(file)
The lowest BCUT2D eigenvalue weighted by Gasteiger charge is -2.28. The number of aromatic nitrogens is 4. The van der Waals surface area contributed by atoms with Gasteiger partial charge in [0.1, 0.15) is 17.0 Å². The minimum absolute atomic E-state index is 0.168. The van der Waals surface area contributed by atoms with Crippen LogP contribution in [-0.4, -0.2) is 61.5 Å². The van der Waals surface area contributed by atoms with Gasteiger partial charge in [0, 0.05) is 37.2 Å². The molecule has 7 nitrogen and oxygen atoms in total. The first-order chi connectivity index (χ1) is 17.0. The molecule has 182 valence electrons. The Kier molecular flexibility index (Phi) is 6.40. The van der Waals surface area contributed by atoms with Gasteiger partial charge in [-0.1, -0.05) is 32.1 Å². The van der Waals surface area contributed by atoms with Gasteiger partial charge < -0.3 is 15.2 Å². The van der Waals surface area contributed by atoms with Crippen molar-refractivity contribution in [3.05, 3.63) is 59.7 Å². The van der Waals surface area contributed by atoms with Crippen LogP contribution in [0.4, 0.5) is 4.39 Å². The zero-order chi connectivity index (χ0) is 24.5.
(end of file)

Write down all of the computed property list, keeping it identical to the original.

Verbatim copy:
The lowest BCUT2D eigenvalue weighted by Gasteiger charge is -2.28. The number of aromatic nitrogens is 4. The van der Waals surface area contributed by atoms with Gasteiger partial charge in [0.1, 0.15) is 17.0 Å². The minimum absolute atomic E-state index is 0.168. The van der Waals surface area contributed by atoms with Crippen LogP contribution in [-0.4, -0.2) is 61.5 Å². The van der Waals surface area contributed by atoms with Gasteiger partial charge in [0, 0.05) is 37.2 Å². The molecule has 7 nitrogen and oxygen atoms in total. The first-order chi connectivity index (χ1) is 17.0. The molecule has 182 valence electrons. The Kier molecular flexibility index (Phi) is 6.40. The van der Waals surface area contributed by atoms with Gasteiger partial charge in [-0.1, -0.05) is 32.1 Å². The van der Waals surface area contributed by atoms with Gasteiger partial charge < -0.3 is 15.2 Å². The van der Waals surface area contributed by atoms with Crippen molar-refractivity contribution in [3.05, 3.63) is 59.7 Å². The van der Waals surface area contributed by atoms with Crippen LogP contribution in [0.4, 0.5) is 4.39 Å². The zero-order chi connectivity index (χ0) is 24.5.